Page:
In this talk, I will discuss recent results by my co-workers and I on a system of particles interacting via finite-range interactions on a disorder-free quasicrystalline lattice. Using numerically exact Path Integral Monte Carlo simulations, we obtain the first approximation-free phase diagram of a model in this setting, confirming the existence of a BG phase in the absence of disorder (at odds with previous mean-field predictions). Our results are of great interest given the perspective of laboratory engineering of disorder-free quasicrystalline systems via photonic experiments.



- Anna RITZ ZWILLING : Partition function for string-net models
Doctorante en 1ère année, sous la supervision de Jean-Noël Fuchs et Julien Vidal

The discovery of the fractional quantum Hall effect brought into light a new realm of phases of matter, called topologically-ordered phases. In two dimensions, these phases are characterized by exotic emergent excitations, known as anyons, with fractional quantum numbers and anyonic exchange statistics (i.e. neither bosonic nor fermionic). Another fundamental property of topologically-ordered phases is that the ground-state degeneracy depends on the surface topology (i.e. whether the system resides on a sphere, a torus, a pretzel...). The robustness of this degeneracy against local perturbations makes these systems promising candidates for topological quantum computation. Motivated by the latter, recent work has been dedicated to studying the fate of topological order at finite temperature.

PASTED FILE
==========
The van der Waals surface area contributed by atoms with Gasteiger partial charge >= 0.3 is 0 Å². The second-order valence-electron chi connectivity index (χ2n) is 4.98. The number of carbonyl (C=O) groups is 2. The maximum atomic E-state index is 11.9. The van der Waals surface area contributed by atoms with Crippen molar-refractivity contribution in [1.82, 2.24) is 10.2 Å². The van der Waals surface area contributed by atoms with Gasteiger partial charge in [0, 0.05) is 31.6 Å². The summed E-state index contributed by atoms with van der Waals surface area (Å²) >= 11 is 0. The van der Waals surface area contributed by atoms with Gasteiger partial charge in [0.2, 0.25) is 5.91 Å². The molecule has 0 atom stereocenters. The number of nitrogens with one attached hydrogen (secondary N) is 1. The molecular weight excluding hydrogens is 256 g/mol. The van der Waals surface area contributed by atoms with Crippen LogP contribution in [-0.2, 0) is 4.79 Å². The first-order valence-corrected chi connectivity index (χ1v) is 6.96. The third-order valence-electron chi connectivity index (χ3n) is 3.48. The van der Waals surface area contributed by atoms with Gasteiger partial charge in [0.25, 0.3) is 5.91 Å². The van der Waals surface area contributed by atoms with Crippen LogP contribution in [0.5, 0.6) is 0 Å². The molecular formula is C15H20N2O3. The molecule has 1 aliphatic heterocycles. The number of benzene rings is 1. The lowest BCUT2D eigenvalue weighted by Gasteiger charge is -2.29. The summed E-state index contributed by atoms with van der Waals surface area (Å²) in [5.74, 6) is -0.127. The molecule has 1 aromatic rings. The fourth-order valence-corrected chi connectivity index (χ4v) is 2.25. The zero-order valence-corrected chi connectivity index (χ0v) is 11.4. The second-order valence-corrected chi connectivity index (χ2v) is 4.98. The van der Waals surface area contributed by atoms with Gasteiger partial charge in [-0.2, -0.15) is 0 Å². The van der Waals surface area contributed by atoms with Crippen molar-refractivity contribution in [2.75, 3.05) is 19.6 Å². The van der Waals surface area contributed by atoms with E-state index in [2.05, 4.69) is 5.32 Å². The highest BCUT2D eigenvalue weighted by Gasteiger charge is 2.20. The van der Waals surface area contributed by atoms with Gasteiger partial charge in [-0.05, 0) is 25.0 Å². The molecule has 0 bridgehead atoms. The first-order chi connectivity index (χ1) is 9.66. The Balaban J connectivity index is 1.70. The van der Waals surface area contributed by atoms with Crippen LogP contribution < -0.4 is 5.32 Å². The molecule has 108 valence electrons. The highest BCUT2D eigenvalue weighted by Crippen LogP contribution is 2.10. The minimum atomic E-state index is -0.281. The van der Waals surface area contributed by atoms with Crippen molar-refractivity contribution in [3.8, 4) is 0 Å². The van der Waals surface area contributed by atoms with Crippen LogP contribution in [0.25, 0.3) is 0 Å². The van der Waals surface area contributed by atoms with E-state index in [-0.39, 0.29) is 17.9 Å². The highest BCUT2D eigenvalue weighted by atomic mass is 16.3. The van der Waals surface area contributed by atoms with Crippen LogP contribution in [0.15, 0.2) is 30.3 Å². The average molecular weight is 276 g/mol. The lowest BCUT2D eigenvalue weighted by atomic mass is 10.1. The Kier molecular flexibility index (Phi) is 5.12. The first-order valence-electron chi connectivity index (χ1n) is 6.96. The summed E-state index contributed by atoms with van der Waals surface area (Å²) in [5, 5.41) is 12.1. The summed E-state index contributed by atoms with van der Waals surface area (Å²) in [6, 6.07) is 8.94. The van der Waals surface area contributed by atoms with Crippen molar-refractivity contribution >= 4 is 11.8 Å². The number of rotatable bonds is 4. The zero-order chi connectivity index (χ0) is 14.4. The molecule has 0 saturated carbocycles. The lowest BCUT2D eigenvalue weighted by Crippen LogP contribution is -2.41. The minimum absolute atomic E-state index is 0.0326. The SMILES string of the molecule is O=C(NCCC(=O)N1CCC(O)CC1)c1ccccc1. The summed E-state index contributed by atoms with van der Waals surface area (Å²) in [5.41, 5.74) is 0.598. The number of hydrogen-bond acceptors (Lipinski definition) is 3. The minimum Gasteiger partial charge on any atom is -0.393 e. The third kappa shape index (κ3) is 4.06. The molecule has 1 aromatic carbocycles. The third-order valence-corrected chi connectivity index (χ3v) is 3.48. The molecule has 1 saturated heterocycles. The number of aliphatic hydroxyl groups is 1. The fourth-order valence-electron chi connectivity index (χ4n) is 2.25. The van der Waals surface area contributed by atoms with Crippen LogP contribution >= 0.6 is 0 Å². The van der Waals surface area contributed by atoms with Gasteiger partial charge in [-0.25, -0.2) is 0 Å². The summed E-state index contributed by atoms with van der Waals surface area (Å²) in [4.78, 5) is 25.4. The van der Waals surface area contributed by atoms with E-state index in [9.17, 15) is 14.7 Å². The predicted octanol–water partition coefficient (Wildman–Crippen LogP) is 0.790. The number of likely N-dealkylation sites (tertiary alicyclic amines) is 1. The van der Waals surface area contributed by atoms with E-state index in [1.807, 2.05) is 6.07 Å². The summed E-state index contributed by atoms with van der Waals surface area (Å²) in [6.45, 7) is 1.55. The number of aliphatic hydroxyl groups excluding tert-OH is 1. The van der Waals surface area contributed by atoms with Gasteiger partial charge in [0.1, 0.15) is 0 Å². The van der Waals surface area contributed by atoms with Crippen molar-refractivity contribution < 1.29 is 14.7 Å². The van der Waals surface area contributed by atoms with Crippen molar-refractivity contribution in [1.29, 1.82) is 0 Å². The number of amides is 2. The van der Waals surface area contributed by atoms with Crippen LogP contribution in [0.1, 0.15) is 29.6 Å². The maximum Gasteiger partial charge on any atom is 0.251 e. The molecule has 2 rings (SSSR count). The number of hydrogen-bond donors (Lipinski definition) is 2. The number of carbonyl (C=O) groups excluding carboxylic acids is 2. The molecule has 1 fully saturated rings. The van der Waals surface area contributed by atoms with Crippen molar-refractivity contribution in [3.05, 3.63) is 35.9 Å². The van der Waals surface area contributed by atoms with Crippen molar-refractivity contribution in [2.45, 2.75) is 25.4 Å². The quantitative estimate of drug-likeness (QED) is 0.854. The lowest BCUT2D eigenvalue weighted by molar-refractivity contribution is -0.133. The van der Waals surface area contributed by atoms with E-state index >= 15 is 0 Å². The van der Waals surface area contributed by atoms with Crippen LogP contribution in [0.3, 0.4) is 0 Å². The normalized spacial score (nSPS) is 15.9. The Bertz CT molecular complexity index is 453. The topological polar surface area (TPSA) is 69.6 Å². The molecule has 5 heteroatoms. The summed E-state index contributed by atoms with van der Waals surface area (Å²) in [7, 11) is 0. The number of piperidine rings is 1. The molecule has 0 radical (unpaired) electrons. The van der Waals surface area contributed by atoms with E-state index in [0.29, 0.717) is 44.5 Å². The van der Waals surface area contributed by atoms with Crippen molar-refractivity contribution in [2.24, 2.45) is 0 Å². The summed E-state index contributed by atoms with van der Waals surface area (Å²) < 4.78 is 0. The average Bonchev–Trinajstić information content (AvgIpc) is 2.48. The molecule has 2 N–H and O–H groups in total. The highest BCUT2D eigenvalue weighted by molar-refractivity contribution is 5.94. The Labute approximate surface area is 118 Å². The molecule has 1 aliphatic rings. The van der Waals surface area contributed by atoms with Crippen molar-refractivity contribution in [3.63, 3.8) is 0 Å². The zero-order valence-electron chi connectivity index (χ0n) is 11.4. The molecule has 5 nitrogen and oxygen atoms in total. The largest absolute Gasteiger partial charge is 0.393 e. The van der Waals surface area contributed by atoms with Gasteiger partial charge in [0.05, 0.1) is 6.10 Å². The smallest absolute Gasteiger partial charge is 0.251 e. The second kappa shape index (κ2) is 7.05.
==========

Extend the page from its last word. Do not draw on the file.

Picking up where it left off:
In this talk, I will introduce a prominent exactly solvable toy-model for topologically-ordered phases, called string-net model, and present the calculation of its partition function.

- Jérémie KLINGER : Splitting Probabilities of Jump Processes
Doctorant en 3ème année, sous la supervision d'Olivier Bénichou

We derive a universal asymptotic form of the splitting probability of symmetric jump processes which quantifies the probability that the process crosses x before 0 starting from a given position 0 <= x0 <= x. Due to the discrete nature of the process, we show that this probability is non vanishing for the initial condition x0 = 0 and proves to be particularly relevant in applications to light scattering in heterogeneous media in realistic 3D slab geometries.

- Brieuc BENVEGNEN : Flocking in one dimension
Doctorant en 3ème année, sous la supervision d'Alexandre Solon

We study flocking in 1d using the active Ising model, a stochastic lattice gas in which particles self-propel in the direction controlled by the Ising spin they carry. Contrary to the passive Ising model, we observe an ordered phase where particles aggregate and move collectively. Symmetry is not broken though because the aggregate reverses stochastically its direction of motion due to the prominent effect of fluctuations. I will rationalize this behavior by explaining the dynamics of the aggregates and their reversals. At lower temperature, we observe static asters which are amenable to an analytic treatment.